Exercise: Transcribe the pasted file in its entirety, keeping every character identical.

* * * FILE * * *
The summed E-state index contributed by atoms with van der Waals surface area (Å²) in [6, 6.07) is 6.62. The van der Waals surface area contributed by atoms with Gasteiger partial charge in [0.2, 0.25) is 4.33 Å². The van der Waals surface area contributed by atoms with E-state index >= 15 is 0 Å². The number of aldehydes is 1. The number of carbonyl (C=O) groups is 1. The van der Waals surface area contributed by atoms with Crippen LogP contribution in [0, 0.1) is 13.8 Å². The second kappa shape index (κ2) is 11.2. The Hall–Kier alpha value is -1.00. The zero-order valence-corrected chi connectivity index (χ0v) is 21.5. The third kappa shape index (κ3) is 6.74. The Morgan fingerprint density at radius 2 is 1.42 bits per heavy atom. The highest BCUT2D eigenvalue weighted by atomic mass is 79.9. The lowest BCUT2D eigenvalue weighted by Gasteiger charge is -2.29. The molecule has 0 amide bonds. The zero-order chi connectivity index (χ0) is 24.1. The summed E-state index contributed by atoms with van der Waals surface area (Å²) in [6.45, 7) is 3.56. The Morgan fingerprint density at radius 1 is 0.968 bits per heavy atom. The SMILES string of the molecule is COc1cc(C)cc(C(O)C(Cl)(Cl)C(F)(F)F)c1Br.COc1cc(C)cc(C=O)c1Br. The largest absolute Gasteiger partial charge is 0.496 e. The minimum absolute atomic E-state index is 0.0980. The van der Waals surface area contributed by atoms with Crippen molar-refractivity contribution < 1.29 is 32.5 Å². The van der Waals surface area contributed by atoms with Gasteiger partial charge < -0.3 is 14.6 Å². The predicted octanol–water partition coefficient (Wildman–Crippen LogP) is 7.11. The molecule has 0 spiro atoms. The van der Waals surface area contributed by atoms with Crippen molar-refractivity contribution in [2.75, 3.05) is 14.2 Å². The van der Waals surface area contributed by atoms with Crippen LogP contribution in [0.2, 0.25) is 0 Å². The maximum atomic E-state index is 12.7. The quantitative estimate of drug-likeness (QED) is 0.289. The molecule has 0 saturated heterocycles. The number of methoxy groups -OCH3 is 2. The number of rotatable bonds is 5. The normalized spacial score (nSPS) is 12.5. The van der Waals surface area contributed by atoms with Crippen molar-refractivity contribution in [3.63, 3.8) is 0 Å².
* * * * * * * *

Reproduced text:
The summed E-state index contributed by atoms with van der Waals surface area (Å²) in [6, 6.07) is 6.62. The van der Waals surface area contributed by atoms with Gasteiger partial charge in [0.2, 0.25) is 4.33 Å². The van der Waals surface area contributed by atoms with E-state index >= 15 is 0 Å². The number of aldehydes is 1. The number of carbonyl (C=O) groups is 1. The van der Waals surface area contributed by atoms with Crippen LogP contribution in [0, 0.1) is 13.8 Å². The second kappa shape index (κ2) is 11.2. The Hall–Kier alpha value is -1.00. The zero-order valence-corrected chi connectivity index (χ0v) is 21.5. The third kappa shape index (κ3) is 6.74. The Morgan fingerprint density at radius 2 is 1.42 bits per heavy atom. The highest BCUT2D eigenvalue weighted by atomic mass is 79.9. The lowest BCUT2D eigenvalue weighted by Gasteiger charge is -2.29. The molecule has 0 amide bonds. The zero-order chi connectivity index (χ0) is 24.1. The summed E-state index contributed by atoms with van der Waals surface area (Å²) in [6.45, 7) is 3.56. The Morgan fingerprint density at radius 1 is 0.968 bits per heavy atom. The SMILES string of the molecule is COc1cc(C)cc(C(O)C(Cl)(Cl)C(F)(F)F)c1Br.COc1cc(C)cc(C=O)c1Br. The largest absolute Gasteiger partial charge is 0.496 e. The minimum absolute atomic E-state index is 0.0980. The van der Waals surface area contributed by atoms with Crippen molar-refractivity contribution < 1.29 is 32.5 Å². The van der Waals surface area contributed by atoms with Gasteiger partial charge < -0.3 is 14.6 Å². The predicted octanol–water partition coefficient (Wildman–Crippen LogP) is 7.11. The molecule has 0 spiro atoms. The van der Waals surface area contributed by atoms with Crippen molar-refractivity contribution in [2.75, 3.05) is 14.2 Å². The van der Waals surface area contributed by atoms with Crippen LogP contribution in [0.2, 0.25) is 0 Å². The maximum atomic E-state index is 12.7. The quantitative estimate of drug-likeness (QED) is 0.289. The molecule has 0 saturated heterocycles. The number of methoxy groups -OCH3 is 2. The number of rotatable bonds is 5. The normalized spacial score (nSPS) is 12.5. The van der Waals surface area contributed by atoms with Crippen molar-refractivity contribution in [3.63, 3.8) is 0 Å².